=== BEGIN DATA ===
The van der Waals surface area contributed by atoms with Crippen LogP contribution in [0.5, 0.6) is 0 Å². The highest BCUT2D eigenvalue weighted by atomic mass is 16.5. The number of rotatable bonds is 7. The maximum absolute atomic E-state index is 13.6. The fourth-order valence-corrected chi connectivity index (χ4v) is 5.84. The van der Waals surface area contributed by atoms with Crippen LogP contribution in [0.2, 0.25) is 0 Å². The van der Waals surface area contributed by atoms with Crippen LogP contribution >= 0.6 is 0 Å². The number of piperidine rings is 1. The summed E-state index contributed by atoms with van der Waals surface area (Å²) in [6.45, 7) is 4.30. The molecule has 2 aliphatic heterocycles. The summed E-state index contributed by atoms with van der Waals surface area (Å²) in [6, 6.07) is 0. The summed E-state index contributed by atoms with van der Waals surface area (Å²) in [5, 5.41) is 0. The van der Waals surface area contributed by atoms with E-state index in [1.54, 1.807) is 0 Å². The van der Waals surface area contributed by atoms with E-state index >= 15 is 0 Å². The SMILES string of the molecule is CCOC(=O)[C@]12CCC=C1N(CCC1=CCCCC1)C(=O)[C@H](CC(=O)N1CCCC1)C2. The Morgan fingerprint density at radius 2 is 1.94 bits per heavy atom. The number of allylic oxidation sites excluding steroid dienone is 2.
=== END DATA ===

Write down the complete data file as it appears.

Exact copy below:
The van der Waals surface area contributed by atoms with Crippen LogP contribution in [0.5, 0.6) is 0 Å². The highest BCUT2D eigenvalue weighted by atomic mass is 16.5. The number of rotatable bonds is 7. The maximum absolute atomic E-state index is 13.6. The fourth-order valence-corrected chi connectivity index (χ4v) is 5.84. The van der Waals surface area contributed by atoms with Crippen LogP contribution in [0.2, 0.25) is 0 Å². The van der Waals surface area contributed by atoms with Crippen LogP contribution >= 0.6 is 0 Å². The number of piperidine rings is 1. The summed E-state index contributed by atoms with van der Waals surface area (Å²) in [6.45, 7) is 4.30. The molecule has 2 aliphatic heterocycles. The summed E-state index contributed by atoms with van der Waals surface area (Å²) in [6, 6.07) is 0. The summed E-state index contributed by atoms with van der Waals surface area (Å²) in [5, 5.41) is 0. The van der Waals surface area contributed by atoms with E-state index in [1.54, 1.807) is 0 Å². The van der Waals surface area contributed by atoms with E-state index >= 15 is 0 Å². The SMILES string of the molecule is CCOC(=O)[C@]12CCC=C1N(CCC1=CCCCC1)C(=O)[C@H](CC(=O)N1CCCC1)C2. The Morgan fingerprint density at radius 2 is 1.94 bits per heavy atom. The number of allylic oxidation sites excluding steroid dienone is 2.